A new scheme designed to finally cut the risk of flooding in a Highland town could be given the go-ahead this week.
Kingussie has suffered regular flooding in recent years, with bridges being brought down and the Inverness to Perth rail line hit by a deluge in August 2014, along with the nearby high school and gold course.
A proposed new £275,000 scheme on the Pitmain Estate, two miles to the north of the town, has been hailed as a potential solution.
It would see water from the Allt Mhor watercourse being redirected into Loch Gynack via a new channel.
The Allt Mhor is a tributary of the Gynack Burn, which flows through the town and was responsible for the 2014 flood, as well as other major floods, notably in 2006, 1990 and 1989.
The proposed scheme will go before a Cairngorms National Park planning committee on Friday in Ballater, with a recommendation that it is approved.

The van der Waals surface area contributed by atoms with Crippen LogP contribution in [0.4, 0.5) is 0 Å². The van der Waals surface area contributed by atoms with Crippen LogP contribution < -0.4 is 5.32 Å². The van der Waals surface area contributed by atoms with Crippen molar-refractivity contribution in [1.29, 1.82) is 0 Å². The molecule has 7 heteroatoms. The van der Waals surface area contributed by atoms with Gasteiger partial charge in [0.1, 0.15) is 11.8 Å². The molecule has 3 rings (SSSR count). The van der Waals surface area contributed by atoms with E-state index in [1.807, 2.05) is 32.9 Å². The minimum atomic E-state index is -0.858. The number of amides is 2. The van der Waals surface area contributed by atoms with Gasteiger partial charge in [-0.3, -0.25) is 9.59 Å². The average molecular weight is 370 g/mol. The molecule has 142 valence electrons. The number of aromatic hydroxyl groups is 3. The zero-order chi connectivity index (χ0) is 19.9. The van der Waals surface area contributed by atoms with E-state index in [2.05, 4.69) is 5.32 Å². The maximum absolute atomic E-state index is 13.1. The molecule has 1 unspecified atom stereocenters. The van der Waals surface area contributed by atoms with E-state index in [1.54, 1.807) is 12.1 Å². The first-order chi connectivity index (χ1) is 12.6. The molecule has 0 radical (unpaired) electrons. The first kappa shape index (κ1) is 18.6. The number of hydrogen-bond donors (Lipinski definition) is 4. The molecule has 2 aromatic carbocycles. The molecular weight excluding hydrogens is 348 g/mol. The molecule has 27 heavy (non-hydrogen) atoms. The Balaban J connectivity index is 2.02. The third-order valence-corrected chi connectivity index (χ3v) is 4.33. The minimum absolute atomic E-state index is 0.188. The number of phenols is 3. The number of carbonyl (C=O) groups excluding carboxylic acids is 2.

The planning application has been lodged by Pitmain Estate, which suffered significant damage in the 2014 flood.
A derelict scheme already exists on the Allt Mhor, including a sluiced inlet and channel to Loch Gynack.
It is believed that this previous scheme was built for power generation due to its small scale.
The developer believes that the new project would reduce water reaching Kingussie by about 30% at times of peak flooding.
The scheme has received backing from the Scottish Environmental Protection Agency and Highland Council’s flood risk management team which believes that there would be “a significant reduction” in flood risk for Kingussie.
Ailsa Schofield, chairwoman of Kingussie Community Council, said the body was “fully supportive” of the plans, which it believes “will provide significant alleviation of flooding in the town”.
National park planning officer Matthew Taylor has recommended approval for the scheme.
He said that while the development will “undoubtedly introduce artificial structures” to the area, it could be managed to “complement the immediate landscape setting and habitat provision”.
He added: “The development is welcomed as a positive step towards reducing the flood risk to Kingussie, with a lesser secondary benefit of maintaining flows to a local hydro power scheme.”